A man of Pakistani descent detained in connection with a knife attack near the former offices of the blasphemous cartoon magazine Charlie Hebdo in the French capital, Paris, has been charged with terrorism.
According to the foreign news agency AP, the accused told investigators that he reacted angrily to the publication of blasphemous sketches of the Prophet Muhammad (PBUH) in a weekly newspaper.
The anti-terrorism prosecutor said that the investigating magistrates had initially charged the accused with “attempted murder in connection with terrorism”.
He said that the accused would remain in custody for further investigation while the relatives of the accused and their accomplices were released without any charge.
Counter-terrorism prosecutor Jean-François Richard said the Pakistani-born suspect identified himself as 25-year-old Zaheer Hassan Mahmood.
It should be noted that on September 27, a man of Pakistani origin was arrested in Paris on charges of the knife attack near the former offices of Charlie Hebdo magazine.
The interior minister had confirmed that he was looking at the incident as “Islamic terrorism”.
The names of those injured in the crash have not yet been released, but they were employees of a French documentary company, which has been confirmed by their employer.
The knife attack comes as the trial of 14 suspects involved in three consecutive terrorist attacks continues in January 2015, and the attacks began in Charlie Hebdo’s office and ended in a supermarket.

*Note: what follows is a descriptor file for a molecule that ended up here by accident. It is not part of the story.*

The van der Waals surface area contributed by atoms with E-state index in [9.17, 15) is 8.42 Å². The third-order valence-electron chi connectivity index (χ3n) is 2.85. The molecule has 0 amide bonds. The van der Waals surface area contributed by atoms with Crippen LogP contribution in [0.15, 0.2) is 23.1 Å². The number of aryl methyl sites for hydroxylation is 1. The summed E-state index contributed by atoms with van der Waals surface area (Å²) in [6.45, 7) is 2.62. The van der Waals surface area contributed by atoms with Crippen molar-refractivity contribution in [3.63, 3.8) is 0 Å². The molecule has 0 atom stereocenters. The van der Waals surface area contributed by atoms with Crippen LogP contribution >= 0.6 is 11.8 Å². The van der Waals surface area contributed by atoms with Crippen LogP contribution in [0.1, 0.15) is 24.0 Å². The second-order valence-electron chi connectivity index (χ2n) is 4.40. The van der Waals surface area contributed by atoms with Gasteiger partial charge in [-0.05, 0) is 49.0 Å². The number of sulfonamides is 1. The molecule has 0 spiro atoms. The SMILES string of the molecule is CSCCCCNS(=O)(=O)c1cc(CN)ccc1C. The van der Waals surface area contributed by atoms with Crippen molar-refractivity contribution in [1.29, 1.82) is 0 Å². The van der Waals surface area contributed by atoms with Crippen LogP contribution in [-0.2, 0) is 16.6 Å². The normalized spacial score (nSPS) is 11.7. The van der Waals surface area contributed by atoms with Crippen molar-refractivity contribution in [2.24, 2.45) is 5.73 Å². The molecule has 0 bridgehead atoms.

A total of 17 people were killed in the attacks carried out in 2015 by two brothers, Saeed and Sharif. All the accused are on trial while the rest are accused of facilitating the main accused.
Four people were injured in a knife attack near the former offices of the blasphemous cartoon magazine Charlie Hebdo on Friday.
It may be recalled that the blasphemy of the Prophet Muhammad (peace be upon him) was published by Charlie Hebdo, which caused outrage among Muslims all over the world and a strong protest was recorded.
The decision was condemned by several Muslim countries, including Pakistan, in a statement issued by the Foreign Office.
Foreign Office stated that Pakistan strongly condemns the decision to republish the blasphemous sketch of the French magazine Charlie Hebdo.
“This deliberate move to hurt the feelings of billions of Muslims around the world cannot be justified in the name of freedom of expression or freedom of the press,” the statement said.
Foreign Minister Shah Mehmood Qureshi had condemned the decision of the weekly magazine to publish blasphemous sketches, saying, It hurt the feelings of millions of Muslims.